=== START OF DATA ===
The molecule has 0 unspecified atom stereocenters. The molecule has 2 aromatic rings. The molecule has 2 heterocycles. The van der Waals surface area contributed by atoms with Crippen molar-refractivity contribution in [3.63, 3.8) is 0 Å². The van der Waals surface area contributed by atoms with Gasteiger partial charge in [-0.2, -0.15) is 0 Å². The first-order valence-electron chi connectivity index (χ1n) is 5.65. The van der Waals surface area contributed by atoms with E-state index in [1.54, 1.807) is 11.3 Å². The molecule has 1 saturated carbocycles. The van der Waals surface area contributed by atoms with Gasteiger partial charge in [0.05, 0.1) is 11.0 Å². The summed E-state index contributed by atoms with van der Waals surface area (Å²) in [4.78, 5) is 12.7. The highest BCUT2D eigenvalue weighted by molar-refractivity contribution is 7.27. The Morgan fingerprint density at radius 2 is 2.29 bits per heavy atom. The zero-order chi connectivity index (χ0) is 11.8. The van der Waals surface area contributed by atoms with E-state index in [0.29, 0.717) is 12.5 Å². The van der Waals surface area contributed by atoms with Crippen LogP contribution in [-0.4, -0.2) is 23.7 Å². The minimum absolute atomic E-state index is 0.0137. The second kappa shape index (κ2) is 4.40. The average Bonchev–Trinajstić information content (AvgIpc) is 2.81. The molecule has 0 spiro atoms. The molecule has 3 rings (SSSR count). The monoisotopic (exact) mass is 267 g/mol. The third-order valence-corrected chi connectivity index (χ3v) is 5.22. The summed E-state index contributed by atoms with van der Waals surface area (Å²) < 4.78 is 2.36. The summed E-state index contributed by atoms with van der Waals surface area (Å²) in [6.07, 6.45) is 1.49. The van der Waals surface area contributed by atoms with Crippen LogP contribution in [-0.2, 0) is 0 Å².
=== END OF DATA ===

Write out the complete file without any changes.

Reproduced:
The molecule has 0 unspecified atom stereocenters. The molecule has 2 aromatic rings. The molecule has 2 heterocycles. The van der Waals surface area contributed by atoms with Crippen molar-refractivity contribution in [3.63, 3.8) is 0 Å². The van der Waals surface area contributed by atoms with Gasteiger partial charge in [-0.2, -0.15) is 0 Å². The first-order valence-electron chi connectivity index (χ1n) is 5.65. The van der Waals surface area contributed by atoms with E-state index in [1.54, 1.807) is 11.3 Å². The molecule has 1 saturated carbocycles. The van der Waals surface area contributed by atoms with Gasteiger partial charge in [0.05, 0.1) is 11.0 Å². The summed E-state index contributed by atoms with van der Waals surface area (Å²) in [4.78, 5) is 12.7. The highest BCUT2D eigenvalue weighted by molar-refractivity contribution is 7.27. The Morgan fingerprint density at radius 2 is 2.29 bits per heavy atom. The zero-order chi connectivity index (χ0) is 11.8. The van der Waals surface area contributed by atoms with E-state index in [0.29, 0.717) is 12.5 Å². The van der Waals surface area contributed by atoms with Crippen LogP contribution in [-0.4, -0.2) is 23.7 Å². The minimum absolute atomic E-state index is 0.0137. The second kappa shape index (κ2) is 4.40. The average Bonchev–Trinajstić information content (AvgIpc) is 2.81. The molecule has 0 spiro atoms. The molecule has 3 rings (SSSR count). The monoisotopic (exact) mass is 267 g/mol. The third-order valence-corrected chi connectivity index (χ3v) is 5.22. The summed E-state index contributed by atoms with van der Waals surface area (Å²) < 4.78 is 2.36. The summed E-state index contributed by atoms with van der Waals surface area (Å²) in [6.07, 6.45) is 1.49. The van der Waals surface area contributed by atoms with Crippen LogP contribution in [-0.2, 0) is 0 Å².